ZAP Xebra truck

electrical-wiring
#1

Are these vehicles low-maintenance? Do they trulhave a 40 mile range before recharging? Should I buy one?

#2

Is This An Ad For ZAP Xebra Trucks? Why Would Anyone Considering Buying One?

#3

OK, OK … I Took A Look.

Please explain your unique situation whereby a truck that carries approximately 500 pounds, gets up to 25 miles on a charge, goes up to 40 mph, and costs $12,500, and is classified as a 3-wheeled motorcycle, can be beneficial to own. What would the pay-back in fuel savings be? This is classified as a “zero emmissions vehicle”. What if the elctricity happens to come from a gas or coal fired generating plant, as does most of our electricity? You are only moving the emissions to someplace else, maybe my neighborhood. Personally, I have no use for anything even remotely like this.

#4

Since they are taking reservations, rather than selling vehicles, it’s hard to estimate how much maintenance they will require. My guess is that their simplicity will make them easy to take care of, but who knows about quality. They might be very cheaply built and not very strong. Too many unknowns.

I’m sure they measure the range under ideal conditions. As with an internal combustion vehicle, “your mileage may vary.”

It’s your money. I’d want to know how easily one can be licensed for street use.

One thing to consider, a three-wheel vehicle with the single wheel in front is a very unstable configuration. I predict these will be easy to roll, especially if there is any weight in the bed of the truck. Look at the sporty “Alias” model. Notice how it has two wheels in front? This is significantly more stable.

#5

“One thing to consider, a three-wheel vehicle with the single wheel in front is a very unstable configuration. I predict these will be easy to roll, especially if there is any weight in the bed of the truck. Look at the sporty “Alias” model. Notice how it has two wheels in front? This is significantly more stable.”

Exactly…there was a reason that three wheel off roaders were replaced by 4 wheelers.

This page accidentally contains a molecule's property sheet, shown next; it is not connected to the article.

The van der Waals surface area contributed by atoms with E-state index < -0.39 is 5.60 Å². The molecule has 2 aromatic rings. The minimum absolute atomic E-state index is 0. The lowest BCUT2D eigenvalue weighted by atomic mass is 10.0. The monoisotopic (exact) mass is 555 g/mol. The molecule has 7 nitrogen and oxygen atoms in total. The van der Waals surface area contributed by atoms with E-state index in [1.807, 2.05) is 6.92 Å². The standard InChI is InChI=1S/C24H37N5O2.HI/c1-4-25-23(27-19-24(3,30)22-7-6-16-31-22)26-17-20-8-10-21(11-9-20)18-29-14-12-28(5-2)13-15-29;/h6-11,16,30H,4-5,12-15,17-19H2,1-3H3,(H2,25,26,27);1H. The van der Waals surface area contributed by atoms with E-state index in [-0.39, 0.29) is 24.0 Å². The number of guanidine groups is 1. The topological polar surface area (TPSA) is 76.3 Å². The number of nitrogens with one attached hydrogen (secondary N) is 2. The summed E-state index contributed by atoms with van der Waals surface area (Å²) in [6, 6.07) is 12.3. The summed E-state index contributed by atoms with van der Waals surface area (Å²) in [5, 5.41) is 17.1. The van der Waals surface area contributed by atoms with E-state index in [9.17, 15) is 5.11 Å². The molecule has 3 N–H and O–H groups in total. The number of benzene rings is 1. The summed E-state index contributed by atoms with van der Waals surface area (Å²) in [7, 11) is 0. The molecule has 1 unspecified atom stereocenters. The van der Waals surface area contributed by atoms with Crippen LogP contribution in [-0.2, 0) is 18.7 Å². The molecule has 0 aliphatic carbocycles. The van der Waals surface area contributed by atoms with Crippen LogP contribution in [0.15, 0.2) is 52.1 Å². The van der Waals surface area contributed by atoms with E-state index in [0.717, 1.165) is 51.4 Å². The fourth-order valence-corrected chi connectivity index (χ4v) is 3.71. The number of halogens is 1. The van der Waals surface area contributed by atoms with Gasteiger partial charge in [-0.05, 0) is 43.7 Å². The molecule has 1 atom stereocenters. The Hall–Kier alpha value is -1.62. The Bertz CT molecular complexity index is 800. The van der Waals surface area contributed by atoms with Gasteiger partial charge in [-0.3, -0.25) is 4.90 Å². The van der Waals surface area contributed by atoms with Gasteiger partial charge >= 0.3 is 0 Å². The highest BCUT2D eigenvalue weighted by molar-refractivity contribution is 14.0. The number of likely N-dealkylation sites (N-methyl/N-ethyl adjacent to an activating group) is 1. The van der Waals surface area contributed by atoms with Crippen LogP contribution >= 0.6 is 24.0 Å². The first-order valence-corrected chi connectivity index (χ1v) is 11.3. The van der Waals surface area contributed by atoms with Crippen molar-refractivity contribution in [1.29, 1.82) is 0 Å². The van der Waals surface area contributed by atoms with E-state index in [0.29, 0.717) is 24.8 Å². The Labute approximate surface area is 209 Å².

If you need to haul 500 lbs for less than 25 miles at less than 40 mph…I would get a small aluminum utility trailer. Even less maintenance and just $1K in price.

#6

I’m a huge fan of two passenger electric commuter vehicles (see EV1)…electrics for other applications, are not ready for prime time.

#7

I suspect all the “up tos” aren’t compatible. In other words, I don’t think you can go 40 mph for 25 miles while carrying 500 points, so it’s a pretty big unknown how much payload and speed will affect range and if the range is going to be acceptable in whatever your particular application is. Also, charge time should be considered as well.

#8

You make salient points.

I’m looking for a vehicle I can drive alone to work. Weekly errands to and from work include trash runs and groceries. My hubby would continue to drive a small station wagon which could be used for all other purposes.

My goals are to save money in the orignal purchase price and in fuel and maintenance costs. How can I decrease my carbon footprint with my commute? The roads are too busy (45-55mph highway with no shoulder) for bike riding. I do not live near a co-worker to ride share and our county has no public transport. Suggestions???

#9

You State That " The roads are too busy (45-55mph highway with no shoulder) for bike riding."

Driving one of these on a road like this at a top speed of 40mph might just leave something worse than a “carbon footprint”! You could be pureed by traffic! I would feel very nervous during my entire commute in one of these. I could possibly see driving one of these at a golf course or a gated community in Florida, but not a highway. I would go to plan B.